My afternoon train departed from Salzburg at 3.15 pm & pulled into Munich by 5.06 pm. I was now headed to Amsterdam having booked myself on a night sleeper train from Munich which also gave me a convenient about 3 hrs to explore the major landmarks of the city.
I found myself the nearest thing to a hot cup of tea, freshened up at the pay & use station washroom facility, dumped my big pack in a locker & was soon out to feast my eyes on the architectural marvels of Munich.
Maps.me in hand, I found my way to Justizpalast, a complex of two courthouses & administrative buildings.
The palatial (old) Palace of Justice was constructed in 1890–97 by the architect Friedrich von Thiersch in neo-baroque style at the west side of the Karlsplatz (Stachus). The Justizpalast houses the Bavarian Department of Justice and the District Court I of Munich.
I navigated my way further to Karlspalatz also known as Stachus.
Stachus is a large square in central Munich, southern Germany. The square was officially named Karlsplatz in 1797 after the unpopular Charles Theodore, Elector of Bavaria. Munich natives seldom use that name, calling the square instead Stachus, after the pub Beim Stachus, once owned by Eustachius Föderl, that was located there until construction work for Karlsplatz began. Even the U-Bahn and S-Bahn announcements use the unofficial name.
The most important buildings dominating the square are on the east side of the Karlstor, a gothic gate of the demolished medieval fortifications together with the rondell buildings on both sides of the gate (constructed by Gabriel von Seidl 1899-1902). The gate was first documented in 1301 and called Neuhauser Tor until 1791 when it was renamed Karlstor in honor of Charles Theodore, Elector of Bavaria.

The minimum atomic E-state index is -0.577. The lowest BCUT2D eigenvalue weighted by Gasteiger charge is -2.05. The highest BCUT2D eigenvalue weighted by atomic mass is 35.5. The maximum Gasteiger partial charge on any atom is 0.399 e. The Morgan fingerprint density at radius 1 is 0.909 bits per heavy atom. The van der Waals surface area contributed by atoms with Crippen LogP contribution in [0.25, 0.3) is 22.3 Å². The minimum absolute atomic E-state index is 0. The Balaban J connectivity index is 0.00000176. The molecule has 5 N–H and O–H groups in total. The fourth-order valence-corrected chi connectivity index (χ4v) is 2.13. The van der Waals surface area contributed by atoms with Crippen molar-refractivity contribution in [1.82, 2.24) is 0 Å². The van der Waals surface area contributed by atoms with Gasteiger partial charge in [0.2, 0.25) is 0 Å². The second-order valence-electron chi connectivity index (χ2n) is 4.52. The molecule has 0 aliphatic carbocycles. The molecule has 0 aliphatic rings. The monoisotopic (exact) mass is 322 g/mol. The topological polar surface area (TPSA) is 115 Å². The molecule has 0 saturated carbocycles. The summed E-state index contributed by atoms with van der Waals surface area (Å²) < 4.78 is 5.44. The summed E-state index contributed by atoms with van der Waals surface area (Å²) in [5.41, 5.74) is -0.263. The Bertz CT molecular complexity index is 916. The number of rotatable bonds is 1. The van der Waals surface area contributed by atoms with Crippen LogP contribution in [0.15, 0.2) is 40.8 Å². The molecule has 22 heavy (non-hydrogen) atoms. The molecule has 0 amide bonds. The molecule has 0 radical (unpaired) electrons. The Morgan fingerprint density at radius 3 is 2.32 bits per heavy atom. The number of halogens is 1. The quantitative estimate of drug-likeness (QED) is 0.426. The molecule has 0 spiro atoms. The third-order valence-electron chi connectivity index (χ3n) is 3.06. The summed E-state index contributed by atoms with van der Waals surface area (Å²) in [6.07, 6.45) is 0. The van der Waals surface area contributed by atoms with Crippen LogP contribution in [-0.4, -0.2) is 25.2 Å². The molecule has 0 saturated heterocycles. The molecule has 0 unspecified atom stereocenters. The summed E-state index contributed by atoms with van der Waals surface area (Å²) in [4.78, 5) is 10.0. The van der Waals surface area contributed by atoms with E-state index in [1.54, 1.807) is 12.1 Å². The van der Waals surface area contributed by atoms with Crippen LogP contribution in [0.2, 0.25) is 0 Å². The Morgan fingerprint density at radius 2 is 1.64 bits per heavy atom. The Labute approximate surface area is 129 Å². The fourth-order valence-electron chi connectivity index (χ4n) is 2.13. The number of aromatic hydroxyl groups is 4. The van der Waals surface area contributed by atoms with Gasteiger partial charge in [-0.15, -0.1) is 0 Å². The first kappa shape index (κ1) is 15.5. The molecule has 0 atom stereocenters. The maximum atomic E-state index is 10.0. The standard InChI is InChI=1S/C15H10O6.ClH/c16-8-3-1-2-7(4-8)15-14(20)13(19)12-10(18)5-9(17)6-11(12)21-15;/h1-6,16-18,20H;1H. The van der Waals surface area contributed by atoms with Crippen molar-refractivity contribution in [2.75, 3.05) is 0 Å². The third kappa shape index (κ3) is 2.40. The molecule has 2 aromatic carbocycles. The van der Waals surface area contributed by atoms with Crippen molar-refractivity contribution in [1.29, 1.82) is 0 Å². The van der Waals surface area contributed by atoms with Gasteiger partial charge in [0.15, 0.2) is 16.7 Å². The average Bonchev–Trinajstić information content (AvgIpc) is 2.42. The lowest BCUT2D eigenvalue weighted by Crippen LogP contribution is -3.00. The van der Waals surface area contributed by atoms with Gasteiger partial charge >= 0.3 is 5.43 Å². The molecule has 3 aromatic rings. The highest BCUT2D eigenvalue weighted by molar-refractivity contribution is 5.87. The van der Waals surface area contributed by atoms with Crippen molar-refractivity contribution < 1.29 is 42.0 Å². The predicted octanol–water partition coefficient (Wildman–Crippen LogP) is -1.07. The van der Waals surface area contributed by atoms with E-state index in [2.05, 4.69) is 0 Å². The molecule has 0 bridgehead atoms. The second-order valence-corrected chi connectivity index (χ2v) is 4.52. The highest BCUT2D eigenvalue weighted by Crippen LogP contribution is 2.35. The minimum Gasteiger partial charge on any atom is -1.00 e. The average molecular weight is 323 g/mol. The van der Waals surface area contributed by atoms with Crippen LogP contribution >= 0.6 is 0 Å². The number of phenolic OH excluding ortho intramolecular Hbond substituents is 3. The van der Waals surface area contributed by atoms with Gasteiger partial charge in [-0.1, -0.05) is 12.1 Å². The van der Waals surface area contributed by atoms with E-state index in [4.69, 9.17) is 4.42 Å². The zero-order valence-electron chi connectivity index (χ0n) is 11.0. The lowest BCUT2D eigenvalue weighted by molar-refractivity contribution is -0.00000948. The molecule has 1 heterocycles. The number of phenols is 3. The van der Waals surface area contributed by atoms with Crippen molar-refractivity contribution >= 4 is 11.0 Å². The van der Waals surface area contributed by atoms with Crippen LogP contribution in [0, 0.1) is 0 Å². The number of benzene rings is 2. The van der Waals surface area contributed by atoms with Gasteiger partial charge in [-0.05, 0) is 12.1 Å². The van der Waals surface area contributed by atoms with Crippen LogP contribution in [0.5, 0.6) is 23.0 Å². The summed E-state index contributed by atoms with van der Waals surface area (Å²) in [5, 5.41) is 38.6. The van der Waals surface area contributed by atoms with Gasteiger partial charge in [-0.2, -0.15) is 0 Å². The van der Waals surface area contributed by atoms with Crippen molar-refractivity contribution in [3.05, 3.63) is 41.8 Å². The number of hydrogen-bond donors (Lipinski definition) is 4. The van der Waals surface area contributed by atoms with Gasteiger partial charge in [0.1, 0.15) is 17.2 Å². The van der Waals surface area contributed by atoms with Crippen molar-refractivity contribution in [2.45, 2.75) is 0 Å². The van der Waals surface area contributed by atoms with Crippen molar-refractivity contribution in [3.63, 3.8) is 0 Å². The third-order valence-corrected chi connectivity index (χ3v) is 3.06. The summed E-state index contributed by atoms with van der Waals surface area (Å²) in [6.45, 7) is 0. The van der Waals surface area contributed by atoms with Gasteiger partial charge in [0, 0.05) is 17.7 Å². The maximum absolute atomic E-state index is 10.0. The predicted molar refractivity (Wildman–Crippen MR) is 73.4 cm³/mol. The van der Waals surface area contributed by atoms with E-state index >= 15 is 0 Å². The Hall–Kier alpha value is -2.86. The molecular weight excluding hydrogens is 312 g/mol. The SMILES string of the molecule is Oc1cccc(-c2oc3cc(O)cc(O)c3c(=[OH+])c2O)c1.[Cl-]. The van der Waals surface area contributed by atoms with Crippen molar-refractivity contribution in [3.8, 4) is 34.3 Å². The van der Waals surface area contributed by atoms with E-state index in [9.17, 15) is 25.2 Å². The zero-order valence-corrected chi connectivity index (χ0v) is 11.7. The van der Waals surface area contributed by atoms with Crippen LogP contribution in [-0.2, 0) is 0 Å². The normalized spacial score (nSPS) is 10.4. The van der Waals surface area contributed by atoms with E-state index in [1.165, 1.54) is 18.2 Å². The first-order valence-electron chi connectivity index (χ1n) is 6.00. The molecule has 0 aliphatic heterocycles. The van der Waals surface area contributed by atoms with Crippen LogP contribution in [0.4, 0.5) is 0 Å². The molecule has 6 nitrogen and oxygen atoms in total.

So this was my area of interest for the evening & I entered the gate.
One of the first imposing buildings that I encountered was the St. Michael’s Church.
St. Michael’s is a Jesuit church in Munich, southern Germany, the largest Renaissance church north of the Alps. The style of the building had an enormous influence on Southern German early Baroque architecture.
The insides of churches have always fascinated me & for good reason.
Walking southwards, I reached Sendlinger Tor.
The Sendlinger Tor (translated: Sendling Gate) is a city gate at the southern extremity of the historic old town area of Munich. It served as a fortification for the defence and is one of Munich’s three remaining gothic town gates (the other two being the Isartor and the Karlstor).
Exploring further through narrow alleyways, I came across exotic & eclectic sculptures.
The public places were decorated with beautiful fountains & water bodies like this one.
Walking past St Peter’s church, I finally reached Marienplatz.
Marienplatz (i.e. St. Mary, Our Lady‘s Square) is a central square in the city centre of Munich, Germany. It has been the city’s main square since 1158. Marienplatz was named after the Mariensäule, a Marian column erected in its centre in 1638 to celebrate the end of Swedish occupation. Today the Marienplatz is dominated by the New City Hall (Neues Rathaus) on the north side, and the Old City Hall (Altes Rathaus, a reconstructed gothic council hall with a ballroom and tower) on the east side.
One of the major attractions in Marienplatz is the Fish’s Fountain.
The Fischbrunnen or Fish’s Fountain is a fountain in the center of Munich, whose history can be traced back to the Middle Ages. In 1954, Josef Henselmann created the fountain in its present form, using parts of Konrad Knoll’s neo-gothic fountain that was destroyed during the Second World War. It is located in front of the main entrance of the New Town Hall on the Marienplatz in the old town of Munich. The Fischbrunnen is one of the most popular meeting places in Munich, especially for people from the surrounding Munich region.
It was now almost 8.30 pm. I hunted out a pretty popular garden restaurant for an authentic Bavarian dinner. The size of the lamb chop & the beer glass made me wonder if it was meant for just one person! No, there wouldn’t be any halves!! It took a while but it all went in 🙂 & soon I was back at the train station to catch my overnighter to Amsterdam.
So that rounded off my short but sweet trip to Munich, a 3 hrs well spent & sufficient ground covered.